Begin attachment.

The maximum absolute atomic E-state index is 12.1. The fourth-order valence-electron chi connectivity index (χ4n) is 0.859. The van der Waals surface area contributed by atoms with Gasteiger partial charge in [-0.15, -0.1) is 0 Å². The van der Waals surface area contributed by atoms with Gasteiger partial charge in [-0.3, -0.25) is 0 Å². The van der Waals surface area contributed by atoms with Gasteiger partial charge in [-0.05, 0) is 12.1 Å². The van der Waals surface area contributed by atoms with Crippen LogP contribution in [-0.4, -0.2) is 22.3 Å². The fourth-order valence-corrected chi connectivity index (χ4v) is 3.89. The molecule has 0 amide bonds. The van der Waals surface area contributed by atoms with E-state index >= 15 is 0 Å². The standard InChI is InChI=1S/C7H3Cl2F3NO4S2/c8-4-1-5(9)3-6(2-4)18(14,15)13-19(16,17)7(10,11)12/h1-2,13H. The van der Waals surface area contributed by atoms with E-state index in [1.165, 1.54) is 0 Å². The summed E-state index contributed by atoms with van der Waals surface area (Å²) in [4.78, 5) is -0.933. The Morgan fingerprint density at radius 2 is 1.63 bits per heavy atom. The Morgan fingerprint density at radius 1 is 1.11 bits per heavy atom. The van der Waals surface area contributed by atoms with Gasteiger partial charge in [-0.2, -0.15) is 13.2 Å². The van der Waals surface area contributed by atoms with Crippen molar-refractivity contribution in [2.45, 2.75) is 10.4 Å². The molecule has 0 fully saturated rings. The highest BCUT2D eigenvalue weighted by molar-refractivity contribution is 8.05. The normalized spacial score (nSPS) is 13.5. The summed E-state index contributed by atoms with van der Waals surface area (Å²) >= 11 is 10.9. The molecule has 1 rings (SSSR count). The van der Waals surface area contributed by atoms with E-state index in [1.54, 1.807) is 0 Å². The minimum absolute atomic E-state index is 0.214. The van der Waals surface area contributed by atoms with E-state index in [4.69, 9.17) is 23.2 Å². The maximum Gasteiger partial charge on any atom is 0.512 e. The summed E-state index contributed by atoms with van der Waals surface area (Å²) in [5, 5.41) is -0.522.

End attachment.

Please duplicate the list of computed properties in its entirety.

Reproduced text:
The maximum absolute atomic E-state index is 12.1. The fourth-order valence-electron chi connectivity index (χ4n) is 0.859. The van der Waals surface area contributed by atoms with Gasteiger partial charge in [-0.15, -0.1) is 0 Å². The van der Waals surface area contributed by atoms with Gasteiger partial charge in [-0.3, -0.25) is 0 Å². The van der Waals surface area contributed by atoms with Gasteiger partial charge in [-0.05, 0) is 12.1 Å². The van der Waals surface area contributed by atoms with Crippen LogP contribution in [-0.4, -0.2) is 22.3 Å². The fourth-order valence-corrected chi connectivity index (χ4v) is 3.89. The molecule has 0 amide bonds. The van der Waals surface area contributed by atoms with E-state index >= 15 is 0 Å². The standard InChI is InChI=1S/C7H3Cl2F3NO4S2/c8-4-1-5(9)3-6(2-4)18(14,15)13-19(16,17)7(10,11)12/h1-2,13H. The van der Waals surface area contributed by atoms with E-state index in [1.165, 1.54) is 0 Å². The summed E-state index contributed by atoms with van der Waals surface area (Å²) in [4.78, 5) is -0.933. The Morgan fingerprint density at radius 2 is 1.63 bits per heavy atom. The Morgan fingerprint density at radius 1 is 1.11 bits per heavy atom. The van der Waals surface area contributed by atoms with Gasteiger partial charge in [-0.2, -0.15) is 13.2 Å². The van der Waals surface area contributed by atoms with Crippen molar-refractivity contribution in [2.45, 2.75) is 10.4 Å². The molecule has 0 fully saturated rings. The highest BCUT2D eigenvalue weighted by molar-refractivity contribution is 8.05. The normalized spacial score (nSPS) is 13.5. The summed E-state index contributed by atoms with van der Waals surface area (Å²) >= 11 is 10.9. The molecule has 1 rings (SSSR count). The van der Waals surface area contributed by atoms with E-state index in [1.54, 1.807) is 0 Å². The minimum absolute atomic E-state index is 0.214. The van der Waals surface area contributed by atoms with E-state index in [4.69, 9.17) is 23.2 Å². The maximum Gasteiger partial charge on any atom is 0.512 e. The summed E-state index contributed by atoms with van der Waals surface area (Å²) in [5, 5.41) is -0.522.